Small Town, Big Game: Robbinsville, N.J., Is a Model for Little League Softball® Success
Robbinsville is an unassuming community of around 14,000 in Mercer County, N.J., but in the world of Little League®, it has become synonymous with softball success. Robbinsville Little League is the 2014 Little League Softball® World Series champion and is a model for local leagues aspiring to balance old-time fun and elite achievement.
A staple in the New Jersey Little League Softball State Tournament and a regular at the Eastern Region Tournament in Bristol, Conn., Robbinsville Little League’s Major Division Softball résumé is impressive. The league has won the state title, and reached the regional level six times and played in the Little League Softball World Series four times in the past six years. This past summer’s championship run resulted in the league’s first World Series title and plenty of accolades.
How is it that this tiny town, with a Little League that averages around 400 players, including 160 girls, continues to excel against the best Little League Softball teams, while keeping travel ball from pilfering its best players?
The volunteers living the experience have their opinions and the history to back them up.
“The league and our coaches give them the time and the tools, and the girls make themselves better,” said Jerry Chmielewski, Robbinsville Little League President. “Our girls play travel ball, but what they do is use the travel ball experience to make their Little League team better.”
After registering in November, girls entering Robbinsville Little League have their own Tee Ball, Coach-Pitch and Player-Pitch divisions before moving up the Major Division. Each year, the three Major Division teams completely re-draft their rosters and play a 16-to-18 game schedule that includes games with other leagues in the district.
Weekly specialization clinics are operated by the league’s volunteer coaches throughout January and February. The clinics are optional, but nearly all the girls attend because they are social events that are equally fun and challenging, especially for the younger players.
“We make sure we are giving opportunities to all of the girls and that begins with convincing them not to be intimidated about playing,” said Mr. Chmielewski, who has been League President for five years. “We have good coaches and we tell the parents and the girls that everyone is involved and their friends are here, so come give it a try.”
There are 14 members on the Robbinsville Little League Board of Directors and the constant message to the entire league is: Have fun and do your best, but when the game is over, it’s over. That mantra has been lived out on the field as the softball program’s reputation has grown throughout District 12, the state of New Jersey and all of Little League Softball.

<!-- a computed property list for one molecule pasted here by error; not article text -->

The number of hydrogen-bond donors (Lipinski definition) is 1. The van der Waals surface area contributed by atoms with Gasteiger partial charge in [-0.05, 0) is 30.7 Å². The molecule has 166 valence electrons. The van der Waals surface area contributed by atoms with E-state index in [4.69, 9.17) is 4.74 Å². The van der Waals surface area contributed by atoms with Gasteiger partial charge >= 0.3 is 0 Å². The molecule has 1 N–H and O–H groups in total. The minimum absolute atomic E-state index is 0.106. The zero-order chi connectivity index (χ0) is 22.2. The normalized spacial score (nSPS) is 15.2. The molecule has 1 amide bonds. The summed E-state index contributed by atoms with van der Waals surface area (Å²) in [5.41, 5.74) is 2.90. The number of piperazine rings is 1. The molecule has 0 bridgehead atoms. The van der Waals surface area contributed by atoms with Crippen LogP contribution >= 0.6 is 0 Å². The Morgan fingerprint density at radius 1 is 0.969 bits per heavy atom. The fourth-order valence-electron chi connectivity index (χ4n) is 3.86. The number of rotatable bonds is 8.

“Without the support of a strong Board of Directors and the dedication of the parents and the players, the program would not be successful,” said Barry Haftel, New Jersey District 12 Assistant Administrator for Softball and a former Vice President of Softball in Robbinsville Little League.
He sees much of the success of the Robbinsville Little League and the other softball programs in the district as a testament to the local leagues being willing to strike a balance between travel ball and Little League.
“What we’ve got to do is have the parents understand how travel ball and Little League can be mixed,” said Mr. Haftel, a softball coach for 11 years. “The inexperienced parent will listen to the best argument, which means we have to make sure our communication level is as effective as it can be.”
The balance that Mr. Haftel speaks of must be established early. The way he sees it, the pre-teen girls learn to love softball when they are young and grow into the sport through the age of 12. Of note, Robbinsville Little League also produced a Junior Division state champion in 2006.
Robbinsville Little League shows that on-field success comes from players, parents, and volunteers working hard, dedicating time, and having a lot of fun. Mr. Haftel and Mr. Chmielewski believe that being open, forthright, and direct has been critical to parents and players believing in the league.